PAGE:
The Men With Two Faces

Chapter 29

Welcome to this 29th week of 2023

The story of Edward Mordrake is a cautionary tale about the dangers of being two-faced. Mordrake was born with a second face on the back of his head, lived in the 19th century in 1896, and this second face was said to be evil. It would smirk and sneer while Mordrake was weeping, and it would whisper to him in the night. Mordrake was so tormented by the second face that he eventually begged doctors to remove it. However, the doctors refused, saying that it would be too dangerous.

In the Bible, there is also a story about a man with two faces. In the book of Numbers, we read about Balaam, a prophet who was hired by Balak, the king of Moab, to curse the Israelites. However, God intervened and prevented Balaam from cursing the Israelites. Instead, Balaam spoke a prophecy in which he said that the Israelites would be a “two-faced people.”

A Miraculous Oracle

Having been humiliated by his donkey and pushed around by God, Balaam arrived in Moab’s capital city and was greeted by Balak. Balak brought Balaam to Bamot Ba’al, a place of idol worship that overlooked the entire Jewish camp. Balaam commanded Balak to prepare seven altars for him and to offer a bull and the angel told him to go a ram on each one. Balaam had specifically seven prepared, in an attempt to counteract the seven altars the Jewish forefathers had built. Balaam took leave of Balak, and God appeared to him, “placing words in his mouth.” Balaam returned to Balak, raised his voice and began to speak.

Balak the king of Moab has brought me from Aram, from the mountains of the east saying, “Come, curse Jacob for me and come invoke wrath against Israel.” How can I curse whom God has not cursed, and how can I invoke wrath if the Lord has not been angered?

Praise instead of curses

Instead of curses, the most wonderful blessings and praise issued forth. Balak took Balaam to two other places in the hope that Balaam would have more luck cursing. All the places were specific in that Balak divined that the Jews would sin in those places, so he hoped to be successful in cursing them from there. But each time Balaam opened his mouth, nothing but the greatest praise for the Jews flowed forth. Noticing the way the Jews’ tents were positioned, indicating their overall modesty, Balaam declared, “How goodly are your tents, O Jacob, your dwelling places, O Israel!”

After Balaam blessed the Jews for the third time, Balak grew angry and told Balaam to leave. As he was leaving, Balaam turned to Balak and prophesied what would to happen to his people in the end of days and about the Messianic redemption.

I see it, but not now; I behold it, but not soon. A star has gone forth from Jacob, and a staff will arise from Israel which will crush the princes of Moab and uproot all the sons of Seth. Edom shall be possessed, and Seir shall become the possession of his enemies, and Israel shall triumph.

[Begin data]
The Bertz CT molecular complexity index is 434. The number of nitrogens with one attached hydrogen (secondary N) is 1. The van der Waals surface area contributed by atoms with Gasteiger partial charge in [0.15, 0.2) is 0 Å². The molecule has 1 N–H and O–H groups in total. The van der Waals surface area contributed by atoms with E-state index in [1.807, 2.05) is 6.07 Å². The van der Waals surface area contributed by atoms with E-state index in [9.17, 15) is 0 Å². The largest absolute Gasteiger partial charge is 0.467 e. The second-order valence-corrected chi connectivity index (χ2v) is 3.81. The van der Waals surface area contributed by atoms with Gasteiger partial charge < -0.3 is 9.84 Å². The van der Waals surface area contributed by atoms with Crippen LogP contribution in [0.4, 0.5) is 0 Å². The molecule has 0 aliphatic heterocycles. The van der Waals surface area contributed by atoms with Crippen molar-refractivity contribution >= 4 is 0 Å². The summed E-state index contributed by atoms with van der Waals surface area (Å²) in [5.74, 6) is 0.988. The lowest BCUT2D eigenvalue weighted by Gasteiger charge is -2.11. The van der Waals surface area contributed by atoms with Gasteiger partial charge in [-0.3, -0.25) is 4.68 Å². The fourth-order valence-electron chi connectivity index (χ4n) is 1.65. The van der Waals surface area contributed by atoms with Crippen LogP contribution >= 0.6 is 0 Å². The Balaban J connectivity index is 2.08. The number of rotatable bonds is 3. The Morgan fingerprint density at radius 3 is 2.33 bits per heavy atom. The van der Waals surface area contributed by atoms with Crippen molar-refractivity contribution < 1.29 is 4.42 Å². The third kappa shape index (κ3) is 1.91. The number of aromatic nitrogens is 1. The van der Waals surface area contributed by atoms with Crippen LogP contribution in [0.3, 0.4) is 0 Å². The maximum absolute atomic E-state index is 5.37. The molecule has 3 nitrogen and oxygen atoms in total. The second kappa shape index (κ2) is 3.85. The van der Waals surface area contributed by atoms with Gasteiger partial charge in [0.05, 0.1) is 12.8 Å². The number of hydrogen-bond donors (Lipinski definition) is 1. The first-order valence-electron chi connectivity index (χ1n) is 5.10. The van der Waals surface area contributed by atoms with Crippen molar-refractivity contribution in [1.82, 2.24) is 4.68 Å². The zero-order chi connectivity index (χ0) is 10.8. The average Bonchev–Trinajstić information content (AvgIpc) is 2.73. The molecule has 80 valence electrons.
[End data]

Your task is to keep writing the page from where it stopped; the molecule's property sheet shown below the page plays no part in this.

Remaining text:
Chassidic teachings explain why these great blessing came through such a wicked man. Balaam blessing the Jews was a preparation for Moshiach, when every single creation will acknowledge its Maker. This process began when Balaam, the greatest Jew-hater, recognized this truth and blessed God and the Jews.

Balaam was hired to curse, but God prevented him from doing so. Instead, Balaam spoke four blessings over the Israelites. These blessings are still recited in Jewish prayers today. The story of Balaam teaches us that we should always obey God, even when it is difficult.

The prayer begins with Numbers 24:5, where Balaam, sent to curse the Israelites, is instead overcome with awe at God and the Israelites’ houses of worship. Its first line of praise is a quote of Balaam’s blessing and is thus the only prayer commonly used in Jewish services that was written by a non-Jew

Ma Tovu
How lovely are your tents, O Jacob; your encampments, O Israel!
As for me, through Your abundant grace,
I enter your house to worship with awe in Your sacred place.
O Lord, I love the House where you dwell, and the place where your glory tabernacles.
I shall prostrate myself and bow; I shall kneel before the Lord my Maker.
To You, Eternal One, goes my prayer: may this be a time of your favor.
In Your abundant love, O God, answer me with the Truth of Your salvation.

Both Balaam and Edward Mordrake were known for their two faces. However, the two faces had different meanings for each man. For Balaam, the second face represented his inner conflict. He was a prophet who was called to bless the Israelites, but he was also tempted to curse them. The second face represented his struggle between good and evil.

For Edward Mordrake, the second face represented his torment. He was said to be able to hear the voice of the second face, and the voice was said to be evil. The second face represented his illness. No voice was audible, but Mordake avers that he was kept from his rest at night by the hateful whispers of his “devil twin”, as he called it, “which never sleeps, but talks to me forever of such things as they only speak of in Hell. No imagination can conceive the dreadful temptations it sets before me.

They teach us that we should be careful not to be deceived by appearances. We should not judge people based on their outward appearance, because we may not know what is going on inside.

Wishing you a good start to this new week!

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